It’s a challenge to be taken one step at a time: Run a marathon — that’s 26.2 miles — while ascending part of The Great Wall of China — 5,164 vertical steps.
For Jason Boschan, it’s also an opportunity to try and raise $50,000 for primary progressive aphasia (PPA) research at the Cognitive Neurology and Alzheimer’s Disease Center (CNADC) of Northwestern University Feinberg School of Medicine. A little known disease, Boschan learned of the condition when his grandfather was diagnosed with it a few years back.
PPA was first identified as a distinct form of dementia in the early ’80s by Marsel Mesulam, MD, director of the CNADC. The condition, a “cousin of Alzheimer’s disease,” often occurs in individuals in their 50s and 60s, an age that physicians don’t usually associate with neurodegenerative diseases.
Unlike Alzheimer’s, which affects memory, PPA involves a decline in the ability to communicate, as nerve cells in the part of the brain that control language are destroyed. Although memory is not initially affected, 30 to 40 percent of patients with the condition are also diagnosed with Alzheimer’s. The remaining 60 percent suffer solely from frontotemporal labor degeneration, a disorder associated with atrophy of the brain.
“PPA is a disease that causes a slow and gradual impairment on the ability to find words,” said Mesulam, director of the CNADC. “The ‘tip of the tongue’ phenomenon that people experience from time to time is normal. In patients with PPA, it becomes more frequent and frustrating.”
Funded by a five-year grant from the National Institute on Deafness and Other Communication Disorders, the CNADC is continuing a comprehensive investigation that involves 77 PPA patients from 32 states and two Canadian provinces. The grant allows the CNADC to bring individuals living with PPA to Chicago for two days of neuropsychological testing, magnetic resonance imaging scans, and a daylong visit to the Evanston campus for language experiments.
PPA is a relatively rare neurological syndrome when compared to Alzheimer’s disease — Mesulam suspects tens of thousands of cases in the United States. It begins gradually and worsens to a point where understanding written or spoken language is lost.
“My grandfather's life has changed pretty dramatically over the last couple of years,” Boschan said. “He had to stop practicing as a pediatrician, moved into an assisted living home, and his speech and mental comprehension skills have slowed down substantially. He is still able to understand many things which are said to him, and depending on the day, he responds quicker than others.”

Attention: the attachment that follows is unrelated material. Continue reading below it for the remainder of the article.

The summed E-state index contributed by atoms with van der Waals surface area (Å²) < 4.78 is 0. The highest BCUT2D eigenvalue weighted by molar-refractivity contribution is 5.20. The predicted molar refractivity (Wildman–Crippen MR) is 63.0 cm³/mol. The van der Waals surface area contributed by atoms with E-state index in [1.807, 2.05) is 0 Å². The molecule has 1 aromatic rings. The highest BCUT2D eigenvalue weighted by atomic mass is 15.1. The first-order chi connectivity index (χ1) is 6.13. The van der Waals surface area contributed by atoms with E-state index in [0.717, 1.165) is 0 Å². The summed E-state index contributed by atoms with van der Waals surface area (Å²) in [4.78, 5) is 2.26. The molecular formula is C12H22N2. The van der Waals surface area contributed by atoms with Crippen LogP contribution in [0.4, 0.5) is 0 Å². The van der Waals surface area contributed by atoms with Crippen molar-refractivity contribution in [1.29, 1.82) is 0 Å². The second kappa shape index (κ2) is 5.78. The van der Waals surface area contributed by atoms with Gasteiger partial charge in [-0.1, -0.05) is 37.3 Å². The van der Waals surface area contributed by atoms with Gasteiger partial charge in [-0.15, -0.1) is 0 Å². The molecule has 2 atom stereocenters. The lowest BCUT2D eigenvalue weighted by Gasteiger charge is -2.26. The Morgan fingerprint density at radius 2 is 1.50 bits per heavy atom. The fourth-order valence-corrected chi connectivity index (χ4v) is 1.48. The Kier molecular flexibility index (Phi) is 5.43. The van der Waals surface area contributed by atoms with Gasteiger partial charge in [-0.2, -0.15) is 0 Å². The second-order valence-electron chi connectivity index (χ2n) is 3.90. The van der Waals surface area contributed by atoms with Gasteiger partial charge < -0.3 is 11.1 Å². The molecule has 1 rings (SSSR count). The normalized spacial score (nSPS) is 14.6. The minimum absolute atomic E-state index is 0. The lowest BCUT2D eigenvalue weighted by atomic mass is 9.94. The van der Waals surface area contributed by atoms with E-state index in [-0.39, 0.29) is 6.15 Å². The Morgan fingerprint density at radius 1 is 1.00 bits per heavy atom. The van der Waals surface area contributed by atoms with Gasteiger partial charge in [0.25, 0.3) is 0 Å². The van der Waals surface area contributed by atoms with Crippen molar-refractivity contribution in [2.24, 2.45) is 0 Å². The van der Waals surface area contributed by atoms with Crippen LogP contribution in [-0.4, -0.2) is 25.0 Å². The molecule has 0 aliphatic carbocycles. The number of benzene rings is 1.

The CNADC, along with three other National Institutes of Health Alzheimer’s Disease Centers (ADC), has specific PPA investigators, however each of the 30 ADC’s work with the condition on some level.
“These diseases are not killers, but they undermine the body’s resistance to other things that eventually cause death,” Mesulam said. “The important thing is what happens when patients are alive. A sometimes frustrating but full life can be had.”
The primary goal of treatment for individuals with PPA is to improve their ability to communicate. Because the types of language problems vary, the treatment options do as well. Some patients use communication notebooks, flash cards, gestures, or technological devices to interact.
A byproduct of the diagnosis is often an increased focus on hobbies like gardening, crafts, or other art forms. Some of that patient artwork was up for auction when Boschan, who lives in Charlotte, North Carolina, came to Chicago as part of a CNADC fundraising event on February 24. He also took part in the Hustle up the Hancock — 94 flights totaling 1,632 stairs — as part of his training for the marathon.
With about 80 days remaining before the Great Wall event on May 19, the 33-year-old Boschan had surpassed $38,000 in Run4Papa fundraising for the CNADC.
“One way or another, attention is being brought to Northwestern, the magnificent research team, and all patients and families battling this disease each and every day,” Boschan said, noting donations have ranged from $5 to several thousand dollars. “With awareness comes donations, with donations comes research, with research comes treatment, and with treatment comes a cure. Educating people about the disease through the fundraising process has been a remarkable experience.”
For Boschan, the chance to tell his grandfather’s story has provided an opportunity to better understand a condition of dementia that hadn’t had a global fundraising effort before. And because of that, the relationship he has with his grandfather has been made even stronger.
“He has been fully aware of this campaign from its inception and the other month told me that his legs couldn't run the Great Wall,” Boschan said of his 86-year-old Papa. “I assured him mine would carry us both along this journey and help fight for other patients seeking a cure and more awareness for this disease locally, nationally, and internationally.”
To make an online gift, visit http://www.giving.northwestern.edu/nu/CNADC